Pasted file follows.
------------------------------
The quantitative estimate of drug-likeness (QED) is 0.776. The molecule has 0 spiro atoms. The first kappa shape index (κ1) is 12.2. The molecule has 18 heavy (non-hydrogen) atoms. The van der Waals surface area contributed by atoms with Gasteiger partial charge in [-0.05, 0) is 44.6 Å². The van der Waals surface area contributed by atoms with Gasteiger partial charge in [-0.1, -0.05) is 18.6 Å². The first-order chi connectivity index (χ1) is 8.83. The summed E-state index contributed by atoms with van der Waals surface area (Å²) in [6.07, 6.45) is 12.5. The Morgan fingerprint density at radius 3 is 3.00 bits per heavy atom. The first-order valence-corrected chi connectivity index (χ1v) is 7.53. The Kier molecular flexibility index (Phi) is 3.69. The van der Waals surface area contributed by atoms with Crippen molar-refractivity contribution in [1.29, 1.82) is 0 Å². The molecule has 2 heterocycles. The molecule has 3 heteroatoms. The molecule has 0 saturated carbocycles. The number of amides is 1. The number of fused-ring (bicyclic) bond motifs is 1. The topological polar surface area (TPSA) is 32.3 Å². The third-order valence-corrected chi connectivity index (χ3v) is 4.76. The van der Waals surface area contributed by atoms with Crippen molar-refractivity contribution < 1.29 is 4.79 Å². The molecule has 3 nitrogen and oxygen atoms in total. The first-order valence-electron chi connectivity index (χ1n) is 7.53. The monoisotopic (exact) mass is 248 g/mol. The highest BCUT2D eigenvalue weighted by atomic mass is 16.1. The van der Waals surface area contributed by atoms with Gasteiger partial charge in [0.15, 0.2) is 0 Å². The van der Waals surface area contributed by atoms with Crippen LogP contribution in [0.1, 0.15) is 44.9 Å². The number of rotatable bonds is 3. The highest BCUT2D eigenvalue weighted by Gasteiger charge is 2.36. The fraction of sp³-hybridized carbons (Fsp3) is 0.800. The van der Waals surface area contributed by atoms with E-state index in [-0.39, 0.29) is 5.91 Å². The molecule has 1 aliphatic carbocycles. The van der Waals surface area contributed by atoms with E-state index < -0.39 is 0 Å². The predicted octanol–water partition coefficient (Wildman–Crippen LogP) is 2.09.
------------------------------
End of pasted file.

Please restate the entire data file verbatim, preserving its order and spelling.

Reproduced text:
The quantitative estimate of drug-likeness (QED) is 0.776. The molecule has 0 spiro atoms. The first kappa shape index (κ1) is 12.2. The molecule has 18 heavy (non-hydrogen) atoms. The van der Waals surface area contributed by atoms with Gasteiger partial charge in [-0.05, 0) is 44.6 Å². The van der Waals surface area contributed by atoms with Gasteiger partial charge in [-0.1, -0.05) is 18.6 Å². The first-order chi connectivity index (χ1) is 8.83. The summed E-state index contributed by atoms with van der Waals surface area (Å²) in [6.07, 6.45) is 12.5. The Morgan fingerprint density at radius 3 is 3.00 bits per heavy atom. The first-order valence-corrected chi connectivity index (χ1v) is 7.53. The Kier molecular flexibility index (Phi) is 3.69. The van der Waals surface area contributed by atoms with Crippen molar-refractivity contribution in [1.29, 1.82) is 0 Å². The molecule has 2 heterocycles. The molecule has 3 heteroatoms. The molecule has 0 saturated carbocycles. The number of amides is 1. The number of fused-ring (bicyclic) bond motifs is 1. The topological polar surface area (TPSA) is 32.3 Å². The third-order valence-corrected chi connectivity index (χ3v) is 4.76. The van der Waals surface area contributed by atoms with Crippen molar-refractivity contribution < 1.29 is 4.79 Å². The molecule has 3 nitrogen and oxygen atoms in total. The first-order valence-electron chi connectivity index (χ1n) is 7.53. The monoisotopic (exact) mass is 248 g/mol. The highest BCUT2D eigenvalue weighted by atomic mass is 16.1. The van der Waals surface area contributed by atoms with Gasteiger partial charge in [0.15, 0.2) is 0 Å². The van der Waals surface area contributed by atoms with Crippen LogP contribution in [0.1, 0.15) is 44.9 Å². The number of rotatable bonds is 3. The highest BCUT2D eigenvalue weighted by Gasteiger charge is 2.36. The fraction of sp³-hybridized carbons (Fsp3) is 0.800. The van der Waals surface area contributed by atoms with E-state index in [-0.39, 0.29) is 5.91 Å². The molecule has 1 aliphatic carbocycles. The van der Waals surface area contributed by atoms with E-state index < -0.39 is 0 Å². The predicted octanol–water partition coefficient (Wildman–Crippen LogP) is 2.09.